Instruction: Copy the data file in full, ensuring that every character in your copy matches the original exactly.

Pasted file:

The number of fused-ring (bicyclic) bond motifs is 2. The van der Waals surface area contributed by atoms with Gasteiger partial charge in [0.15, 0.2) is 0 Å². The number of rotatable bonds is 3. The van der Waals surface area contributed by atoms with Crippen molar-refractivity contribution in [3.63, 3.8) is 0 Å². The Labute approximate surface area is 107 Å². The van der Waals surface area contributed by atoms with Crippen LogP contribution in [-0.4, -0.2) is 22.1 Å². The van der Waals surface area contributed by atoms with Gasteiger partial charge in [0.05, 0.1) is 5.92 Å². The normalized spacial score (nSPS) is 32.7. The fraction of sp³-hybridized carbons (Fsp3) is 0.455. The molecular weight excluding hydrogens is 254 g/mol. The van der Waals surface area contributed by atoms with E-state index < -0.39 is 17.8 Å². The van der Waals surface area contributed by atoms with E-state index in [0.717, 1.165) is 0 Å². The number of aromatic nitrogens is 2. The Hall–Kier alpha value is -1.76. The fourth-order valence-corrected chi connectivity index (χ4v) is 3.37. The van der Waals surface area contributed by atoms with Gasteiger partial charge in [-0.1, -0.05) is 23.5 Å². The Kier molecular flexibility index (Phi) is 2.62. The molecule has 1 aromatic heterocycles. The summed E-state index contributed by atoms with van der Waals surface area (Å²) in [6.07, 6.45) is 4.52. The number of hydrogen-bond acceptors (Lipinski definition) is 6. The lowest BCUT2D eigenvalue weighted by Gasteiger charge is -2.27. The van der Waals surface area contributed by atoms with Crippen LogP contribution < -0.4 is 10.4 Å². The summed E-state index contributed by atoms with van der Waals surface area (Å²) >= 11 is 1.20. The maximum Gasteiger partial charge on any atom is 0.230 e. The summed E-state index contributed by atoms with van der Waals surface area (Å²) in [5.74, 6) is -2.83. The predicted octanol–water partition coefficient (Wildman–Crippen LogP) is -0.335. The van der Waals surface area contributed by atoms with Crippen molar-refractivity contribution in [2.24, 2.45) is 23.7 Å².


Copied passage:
The number of fused-ring (bicyclic) bond motifs is 2. The van der Waals surface area contributed by atoms with Gasteiger partial charge in [0.15, 0.2) is 0 Å². The number of rotatable bonds is 3. The van der Waals surface area contributed by atoms with Crippen molar-refractivity contribution in [3.63, 3.8) is 0 Å². The Labute approximate surface area is 107 Å². The van der Waals surface area contributed by atoms with Crippen LogP contribution in [-0.4, -0.2) is 22.1 Å². The van der Waals surface area contributed by atoms with Gasteiger partial charge in [0.05, 0.1) is 5.92 Å². The normalized spacial score (nSPS) is 32.7. The fraction of sp³-hybridized carbons (Fsp3) is 0.455. The molecular weight excluding hydrogens is 254 g/mol. The van der Waals surface area contributed by atoms with E-state index < -0.39 is 17.8 Å². The van der Waals surface area contributed by atoms with E-state index in [0.717, 1.165) is 0 Å². The number of aromatic nitrogens is 2. The Hall–Kier alpha value is -1.76. The fourth-order valence-corrected chi connectivity index (χ4v) is 3.37. The van der Waals surface area contributed by atoms with Gasteiger partial charge in [-0.1, -0.05) is 23.5 Å². The Kier molecular flexibility index (Phi) is 2.62. The molecule has 1 aromatic heterocycles. The summed E-state index contributed by atoms with van der Waals surface area (Å²) in [6.07, 6.45) is 4.52. The number of hydrogen-bond acceptors (Lipinski definition) is 6. The lowest BCUT2D eigenvalue weighted by Gasteiger charge is -2.27. The van der Waals surface area contributed by atoms with Crippen LogP contribution < -0.4 is 10.4 Å². The summed E-state index contributed by atoms with van der Waals surface area (Å²) >= 11 is 1.20. The maximum Gasteiger partial charge on any atom is 0.230 e. The summed E-state index contributed by atoms with van der Waals surface area (Å²) in [5.74, 6) is -2.83. The predicted octanol–water partition coefficient (Wildman–Crippen LogP) is -0.335. The van der Waals surface area contributed by atoms with Crippen molar-refractivity contribution in [2.24, 2.45) is 23.7 Å².